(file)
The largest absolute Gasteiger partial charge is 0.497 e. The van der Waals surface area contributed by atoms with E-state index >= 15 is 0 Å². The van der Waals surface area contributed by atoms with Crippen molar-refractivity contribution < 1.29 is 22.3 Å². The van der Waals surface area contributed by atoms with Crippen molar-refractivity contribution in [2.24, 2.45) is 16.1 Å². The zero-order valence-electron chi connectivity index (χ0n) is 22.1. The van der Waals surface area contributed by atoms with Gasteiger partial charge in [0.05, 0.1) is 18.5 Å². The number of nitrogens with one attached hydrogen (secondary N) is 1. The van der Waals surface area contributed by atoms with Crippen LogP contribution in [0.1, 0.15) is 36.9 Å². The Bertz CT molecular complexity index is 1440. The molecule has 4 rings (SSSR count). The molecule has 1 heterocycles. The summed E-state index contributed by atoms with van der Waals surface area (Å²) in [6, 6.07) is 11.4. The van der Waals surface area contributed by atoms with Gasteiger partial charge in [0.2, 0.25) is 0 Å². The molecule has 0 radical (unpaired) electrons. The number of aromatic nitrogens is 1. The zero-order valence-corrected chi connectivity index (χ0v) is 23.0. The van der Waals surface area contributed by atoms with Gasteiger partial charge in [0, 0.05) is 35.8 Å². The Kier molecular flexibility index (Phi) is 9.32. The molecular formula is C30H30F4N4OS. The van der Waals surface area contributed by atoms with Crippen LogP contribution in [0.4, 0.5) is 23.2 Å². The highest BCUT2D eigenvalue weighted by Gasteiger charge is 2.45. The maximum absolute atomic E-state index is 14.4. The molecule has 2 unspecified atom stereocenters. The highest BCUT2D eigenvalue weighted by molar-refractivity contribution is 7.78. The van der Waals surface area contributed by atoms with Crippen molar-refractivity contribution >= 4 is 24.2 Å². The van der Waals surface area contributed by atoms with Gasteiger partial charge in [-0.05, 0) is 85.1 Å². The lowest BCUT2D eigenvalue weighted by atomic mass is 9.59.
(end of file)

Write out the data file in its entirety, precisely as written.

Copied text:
The largest absolute Gasteiger partial charge is 0.497 e. The van der Waals surface area contributed by atoms with E-state index >= 15 is 0 Å². The van der Waals surface area contributed by atoms with Crippen molar-refractivity contribution < 1.29 is 22.3 Å². The van der Waals surface area contributed by atoms with Crippen molar-refractivity contribution in [2.24, 2.45) is 16.1 Å². The zero-order valence-electron chi connectivity index (χ0n) is 22.1. The van der Waals surface area contributed by atoms with Gasteiger partial charge in [0.05, 0.1) is 18.5 Å². The number of nitrogens with one attached hydrogen (secondary N) is 1. The van der Waals surface area contributed by atoms with Crippen LogP contribution in [0.1, 0.15) is 36.9 Å². The Bertz CT molecular complexity index is 1440. The molecule has 4 rings (SSSR count). The molecule has 1 heterocycles. The summed E-state index contributed by atoms with van der Waals surface area (Å²) in [6, 6.07) is 11.4. The van der Waals surface area contributed by atoms with Gasteiger partial charge in [0.2, 0.25) is 0 Å². The molecule has 0 radical (unpaired) electrons. The number of aromatic nitrogens is 1. The zero-order valence-corrected chi connectivity index (χ0v) is 23.0. The van der Waals surface area contributed by atoms with Gasteiger partial charge in [0, 0.05) is 35.8 Å². The Kier molecular flexibility index (Phi) is 9.32. The molecular formula is C30H30F4N4OS. The van der Waals surface area contributed by atoms with Crippen LogP contribution in [0.4, 0.5) is 23.2 Å². The highest BCUT2D eigenvalue weighted by Gasteiger charge is 2.45. The maximum absolute atomic E-state index is 14.4. The molecule has 2 unspecified atom stereocenters. The highest BCUT2D eigenvalue weighted by molar-refractivity contribution is 7.78. The van der Waals surface area contributed by atoms with Crippen molar-refractivity contribution >= 4 is 24.2 Å². The van der Waals surface area contributed by atoms with Gasteiger partial charge in [-0.05, 0) is 85.1 Å². The lowest BCUT2D eigenvalue weighted by atomic mass is 9.59.